YOUNG FEMALE DRIVERS WILL PAY MORE
The EU gender directive ruling, which is expected on 1 March this year, will decide whether or not it is legal for insurers to charge different premiums based on gender. Under the current rules, young female drivers pay less for their insurance than young men, based on the fact they are less likely to make expensive claims. If pushed through, the ruling is likely to result in further price rises for young female drivers as they absorb the difference between their current rates and those of their male counterparts.
ISA INVESTORS LOOKING TO AFRICA
New research from online stockbroker and fund supermarket Interactive Investor shows that ISA investors are looking further afield for income growth. Figures reveal that nearly a quarter (24 per cent) of investors plan to invest in new emerging markets such as Africa and Vietnam this year, a 52 per cent increase on 2010. The research also reveals that four in ten investors (41 per cent) expect to invest in established emerging markets in 2011 and 38 per cent plan to invest in natural resources and commodities.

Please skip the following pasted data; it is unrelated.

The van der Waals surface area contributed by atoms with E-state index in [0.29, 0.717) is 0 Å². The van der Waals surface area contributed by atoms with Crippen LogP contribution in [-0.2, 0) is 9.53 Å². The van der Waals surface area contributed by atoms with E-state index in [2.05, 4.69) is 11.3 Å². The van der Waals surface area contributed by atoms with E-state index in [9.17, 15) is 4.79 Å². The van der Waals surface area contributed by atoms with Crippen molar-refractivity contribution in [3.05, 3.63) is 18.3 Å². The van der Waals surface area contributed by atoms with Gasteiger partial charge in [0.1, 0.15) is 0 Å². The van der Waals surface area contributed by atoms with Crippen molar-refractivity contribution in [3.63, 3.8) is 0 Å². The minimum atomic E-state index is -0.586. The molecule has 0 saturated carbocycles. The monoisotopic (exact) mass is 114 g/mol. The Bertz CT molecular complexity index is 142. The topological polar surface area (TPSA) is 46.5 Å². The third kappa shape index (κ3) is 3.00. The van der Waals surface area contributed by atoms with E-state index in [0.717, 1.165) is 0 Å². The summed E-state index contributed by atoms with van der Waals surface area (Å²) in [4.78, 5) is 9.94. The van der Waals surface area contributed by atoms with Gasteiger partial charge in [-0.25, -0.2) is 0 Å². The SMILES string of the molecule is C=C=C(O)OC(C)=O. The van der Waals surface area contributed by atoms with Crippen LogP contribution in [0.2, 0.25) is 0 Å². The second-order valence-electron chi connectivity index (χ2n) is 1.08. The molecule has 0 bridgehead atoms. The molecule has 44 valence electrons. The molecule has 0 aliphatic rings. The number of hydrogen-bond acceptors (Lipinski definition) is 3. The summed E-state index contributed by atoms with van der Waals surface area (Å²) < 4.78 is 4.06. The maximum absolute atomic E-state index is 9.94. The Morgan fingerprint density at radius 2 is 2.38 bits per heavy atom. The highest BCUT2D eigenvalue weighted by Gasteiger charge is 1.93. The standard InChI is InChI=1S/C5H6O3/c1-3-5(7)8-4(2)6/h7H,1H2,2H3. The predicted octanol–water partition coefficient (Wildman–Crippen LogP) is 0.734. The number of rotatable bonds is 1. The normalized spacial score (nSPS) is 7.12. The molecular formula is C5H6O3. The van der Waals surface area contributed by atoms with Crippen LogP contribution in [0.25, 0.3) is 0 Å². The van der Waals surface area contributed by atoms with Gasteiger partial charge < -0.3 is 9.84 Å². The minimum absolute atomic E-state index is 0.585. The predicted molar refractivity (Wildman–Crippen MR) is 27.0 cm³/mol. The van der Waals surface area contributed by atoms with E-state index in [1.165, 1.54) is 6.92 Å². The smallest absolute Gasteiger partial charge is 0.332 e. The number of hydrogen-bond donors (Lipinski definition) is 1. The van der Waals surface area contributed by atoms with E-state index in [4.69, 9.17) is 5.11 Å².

BRITS ARE SAVING FOR A RAINY DAY
New research from Confused.com has revealed that as a nation we're saving for a rainy day rather than towards any particular goal. The comparison site found that of the 80 per cent of Brits who save each month, nearly a quarter (24 per cent) don't have a specific focus, whilst one fifth (22 per cent) are saving for the long term and retirement and another 20 per cent are saving for a deposit on a home. And somewhat shockingly, one percent admitted they are saving to leave their partner.
FALLING RATES STILL NOT AT 2008 LEVELS
Although rates for personal loans above £7,500 have been falling steadily since the start of the year, anyone looking to borrow less than this amount was still paying much more. The average rate for the top 10 personal loans at £3,000 is now 14.39 per cent, the lowest average since November 2009, and the average rate for loans at £5,000 is now 10.02 per cent, the lowest rate since June 2009. Despite these positive moves, the rates are still some way off pre-credit crunch levels.